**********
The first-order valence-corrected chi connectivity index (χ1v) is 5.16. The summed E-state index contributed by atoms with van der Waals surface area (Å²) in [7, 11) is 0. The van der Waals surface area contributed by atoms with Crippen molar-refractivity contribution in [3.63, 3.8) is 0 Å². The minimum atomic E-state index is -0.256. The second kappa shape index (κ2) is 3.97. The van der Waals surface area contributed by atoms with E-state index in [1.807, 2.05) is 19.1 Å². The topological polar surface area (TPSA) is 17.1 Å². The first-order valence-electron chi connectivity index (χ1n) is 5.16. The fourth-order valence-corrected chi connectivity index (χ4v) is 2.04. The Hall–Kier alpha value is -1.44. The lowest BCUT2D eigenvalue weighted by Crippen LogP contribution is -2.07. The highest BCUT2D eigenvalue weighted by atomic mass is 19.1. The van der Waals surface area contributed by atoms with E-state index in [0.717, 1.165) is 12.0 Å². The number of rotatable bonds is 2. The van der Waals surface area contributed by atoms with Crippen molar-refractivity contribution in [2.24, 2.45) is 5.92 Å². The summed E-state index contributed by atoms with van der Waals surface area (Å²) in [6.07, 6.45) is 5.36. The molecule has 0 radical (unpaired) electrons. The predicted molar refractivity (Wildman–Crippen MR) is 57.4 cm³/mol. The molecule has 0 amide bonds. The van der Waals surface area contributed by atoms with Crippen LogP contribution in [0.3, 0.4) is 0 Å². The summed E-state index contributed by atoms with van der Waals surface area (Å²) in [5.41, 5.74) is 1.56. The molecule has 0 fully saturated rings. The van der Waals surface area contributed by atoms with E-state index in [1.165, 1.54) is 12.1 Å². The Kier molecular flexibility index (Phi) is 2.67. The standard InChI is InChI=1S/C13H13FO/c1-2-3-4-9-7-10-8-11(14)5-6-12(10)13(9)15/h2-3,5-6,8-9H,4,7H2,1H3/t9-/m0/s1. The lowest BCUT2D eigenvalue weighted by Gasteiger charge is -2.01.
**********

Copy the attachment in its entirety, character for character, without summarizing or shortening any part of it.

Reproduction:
The first-order valence-corrected chi connectivity index (χ1v) is 5.16. The summed E-state index contributed by atoms with van der Waals surface area (Å²) in [7, 11) is 0. The van der Waals surface area contributed by atoms with Crippen molar-refractivity contribution in [3.63, 3.8) is 0 Å². The minimum atomic E-state index is -0.256. The second kappa shape index (κ2) is 3.97. The van der Waals surface area contributed by atoms with E-state index in [1.807, 2.05) is 19.1 Å². The topological polar surface area (TPSA) is 17.1 Å². The first-order valence-electron chi connectivity index (χ1n) is 5.16. The fourth-order valence-corrected chi connectivity index (χ4v) is 2.04. The Hall–Kier alpha value is -1.44. The lowest BCUT2D eigenvalue weighted by Crippen LogP contribution is -2.07. The highest BCUT2D eigenvalue weighted by atomic mass is 19.1. The van der Waals surface area contributed by atoms with E-state index in [0.717, 1.165) is 12.0 Å². The number of rotatable bonds is 2. The van der Waals surface area contributed by atoms with Crippen molar-refractivity contribution in [2.24, 2.45) is 5.92 Å². The summed E-state index contributed by atoms with van der Waals surface area (Å²) in [6.07, 6.45) is 5.36. The molecule has 0 radical (unpaired) electrons. The predicted molar refractivity (Wildman–Crippen MR) is 57.4 cm³/mol. The molecule has 0 amide bonds. The van der Waals surface area contributed by atoms with Crippen LogP contribution in [0.3, 0.4) is 0 Å². The summed E-state index contributed by atoms with van der Waals surface area (Å²) in [5.41, 5.74) is 1.56. The molecule has 0 fully saturated rings. The van der Waals surface area contributed by atoms with E-state index in [1.165, 1.54) is 12.1 Å². The Kier molecular flexibility index (Phi) is 2.67. The standard InChI is InChI=1S/C13H13FO/c1-2-3-4-9-7-10-8-11(14)5-6-12(10)13(9)15/h2-3,5-6,8-9H,4,7H2,1H3/t9-/m0/s1. The lowest BCUT2D eigenvalue weighted by Gasteiger charge is -2.01.